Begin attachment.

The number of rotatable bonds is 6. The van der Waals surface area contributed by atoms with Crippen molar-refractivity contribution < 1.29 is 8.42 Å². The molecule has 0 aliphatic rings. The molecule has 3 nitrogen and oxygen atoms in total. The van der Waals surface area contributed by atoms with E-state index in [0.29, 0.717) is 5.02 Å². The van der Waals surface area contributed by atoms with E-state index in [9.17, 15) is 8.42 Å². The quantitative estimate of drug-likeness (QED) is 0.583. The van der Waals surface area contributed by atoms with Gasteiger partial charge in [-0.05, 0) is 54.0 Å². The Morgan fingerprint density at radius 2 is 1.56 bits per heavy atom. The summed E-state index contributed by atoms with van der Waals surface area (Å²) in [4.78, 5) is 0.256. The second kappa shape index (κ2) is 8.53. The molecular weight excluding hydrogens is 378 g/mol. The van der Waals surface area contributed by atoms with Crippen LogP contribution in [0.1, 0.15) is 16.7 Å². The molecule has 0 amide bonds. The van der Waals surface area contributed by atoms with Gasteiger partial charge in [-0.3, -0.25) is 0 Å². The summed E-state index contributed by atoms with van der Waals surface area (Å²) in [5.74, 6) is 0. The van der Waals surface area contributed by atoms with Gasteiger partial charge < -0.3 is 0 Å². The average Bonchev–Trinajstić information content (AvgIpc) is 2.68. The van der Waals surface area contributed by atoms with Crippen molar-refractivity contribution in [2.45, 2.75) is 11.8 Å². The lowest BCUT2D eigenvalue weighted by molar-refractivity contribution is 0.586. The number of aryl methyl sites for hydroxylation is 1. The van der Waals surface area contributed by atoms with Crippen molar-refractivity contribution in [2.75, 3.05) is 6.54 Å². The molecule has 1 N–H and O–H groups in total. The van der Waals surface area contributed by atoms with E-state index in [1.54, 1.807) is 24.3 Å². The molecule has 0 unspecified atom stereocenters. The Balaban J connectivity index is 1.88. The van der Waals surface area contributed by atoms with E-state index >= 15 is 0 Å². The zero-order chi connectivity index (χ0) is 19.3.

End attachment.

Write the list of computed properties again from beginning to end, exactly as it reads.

The number of rotatable bonds is 6. The van der Waals surface area contributed by atoms with Crippen molar-refractivity contribution < 1.29 is 8.42 Å². The molecule has 0 aliphatic rings. The molecule has 3 nitrogen and oxygen atoms in total. The van der Waals surface area contributed by atoms with E-state index in [0.29, 0.717) is 5.02 Å². The van der Waals surface area contributed by atoms with E-state index in [9.17, 15) is 8.42 Å². The quantitative estimate of drug-likeness (QED) is 0.583. The van der Waals surface area contributed by atoms with Gasteiger partial charge in [-0.05, 0) is 54.0 Å². The Morgan fingerprint density at radius 2 is 1.56 bits per heavy atom. The summed E-state index contributed by atoms with van der Waals surface area (Å²) in [4.78, 5) is 0.256. The second kappa shape index (κ2) is 8.53. The molecular weight excluding hydrogens is 378 g/mol. The van der Waals surface area contributed by atoms with Crippen LogP contribution in [0.1, 0.15) is 16.7 Å². The molecule has 0 amide bonds. The van der Waals surface area contributed by atoms with Gasteiger partial charge in [-0.3, -0.25) is 0 Å². The summed E-state index contributed by atoms with van der Waals surface area (Å²) in [5.74, 6) is 0. The van der Waals surface area contributed by atoms with Gasteiger partial charge < -0.3 is 0 Å². The average Bonchev–Trinajstić information content (AvgIpc) is 2.68. The van der Waals surface area contributed by atoms with Crippen molar-refractivity contribution in [2.45, 2.75) is 11.8 Å². The lowest BCUT2D eigenvalue weighted by molar-refractivity contribution is 0.586. The number of aryl methyl sites for hydroxylation is 1. The van der Waals surface area contributed by atoms with Crippen molar-refractivity contribution in [2.75, 3.05) is 6.54 Å². The molecule has 1 N–H and O–H groups in total. The van der Waals surface area contributed by atoms with E-state index in [1.54, 1.807) is 24.3 Å². The molecule has 0 unspecified atom stereocenters. The Balaban J connectivity index is 1.88. The van der Waals surface area contributed by atoms with E-state index >= 15 is 0 Å². The zero-order chi connectivity index (χ0) is 19.3.